After teasing us with a series of shadowy pictures, Subaru fully revealed its newest crossover, the 2009 Exiga.
We first saw the Exiga – albeit in concept form – at the 2007 Tokyo motor show. Sure, it was gussied up with the typical show car bells and whistles, but we were told the concept wasn’t that different than the production vehicle.
From what we can see, that seems to be true. The Exiga’s basic form carries over from the concept with few changes, lending the seven-seat vehicle a wagon-like stature. Some design cues, particularly the car’s front fascia, have been toned down for production. The narrow headlights and sharp grille of the concept seem to be abandoned in favor of those similar to the Legacy sedan. The rear bumper skin is also more conservative in production form, but the Exiga – sporting large wheels and side skirts – still carries a sporty look.
Although it closely resembles the Legacy, the Exiga shares its underpinnings with the new 2009 Forester crossover. From its dimensions, the Exiga is slightly larger than the Forester (but shorter than the similar ), measuring in at 15.5 feet long, 5.5 feet tall, and riding on a 108-inch wheelbase. Exiga uses a strut-type front suspension, with a double-wishbone setup out back; Subaru’s SI-Drive controller – also found on the Legacy and Impreza – allows drivers to dial in ride characteristics for comfort, sport, and sport sharp modes.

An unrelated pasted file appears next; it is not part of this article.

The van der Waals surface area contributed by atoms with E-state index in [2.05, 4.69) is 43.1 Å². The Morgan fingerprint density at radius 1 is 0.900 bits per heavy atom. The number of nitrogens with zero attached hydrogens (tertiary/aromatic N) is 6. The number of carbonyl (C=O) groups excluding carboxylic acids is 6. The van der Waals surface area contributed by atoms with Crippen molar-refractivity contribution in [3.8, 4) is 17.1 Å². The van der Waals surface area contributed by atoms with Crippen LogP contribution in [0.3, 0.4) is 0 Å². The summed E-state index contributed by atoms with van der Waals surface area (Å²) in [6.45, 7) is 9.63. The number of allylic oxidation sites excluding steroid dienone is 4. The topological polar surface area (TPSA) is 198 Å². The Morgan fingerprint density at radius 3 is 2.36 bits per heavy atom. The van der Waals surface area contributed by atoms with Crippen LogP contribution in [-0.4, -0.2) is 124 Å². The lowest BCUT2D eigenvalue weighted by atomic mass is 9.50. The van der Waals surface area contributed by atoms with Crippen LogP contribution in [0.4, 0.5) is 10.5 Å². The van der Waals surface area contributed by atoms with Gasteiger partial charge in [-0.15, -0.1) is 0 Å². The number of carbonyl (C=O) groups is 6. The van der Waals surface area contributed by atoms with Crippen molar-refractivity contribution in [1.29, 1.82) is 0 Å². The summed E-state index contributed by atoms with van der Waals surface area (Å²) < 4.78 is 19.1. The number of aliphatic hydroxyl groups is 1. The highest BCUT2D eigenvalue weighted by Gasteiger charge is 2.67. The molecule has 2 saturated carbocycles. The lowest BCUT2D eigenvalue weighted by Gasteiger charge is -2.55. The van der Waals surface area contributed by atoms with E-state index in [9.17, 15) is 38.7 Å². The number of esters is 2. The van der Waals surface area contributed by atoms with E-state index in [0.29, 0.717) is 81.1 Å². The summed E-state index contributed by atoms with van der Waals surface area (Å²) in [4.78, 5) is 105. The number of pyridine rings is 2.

Underhood, standard fare for the Exiga is a 2.0-liter DOHC boxer-four, identical to that used in the JDM Impreza. Should this engine’s 148 hp and 140 lb-ft of torque not be enough, buyers can opt for the GT model, which adds a turbo. The GT-spec mill produces 225 hp and 240 lb-ft of torque.
Non-turbocharged models make use of a four-speed automatic transmission, powering either the front wheels or all four via Subaru’s Active Torque Split all-wheel drive system. 2.0 GT models come standard with all-wheel drive, and an extra gear in the transmission.
While the Exiga is being launched in Japan, Subaru executives are still considering bringing the car to other markets. Should it reach the United States, the Exiga may lose its third row (to avoid competing with the Tribeca) and be sold as an Outback.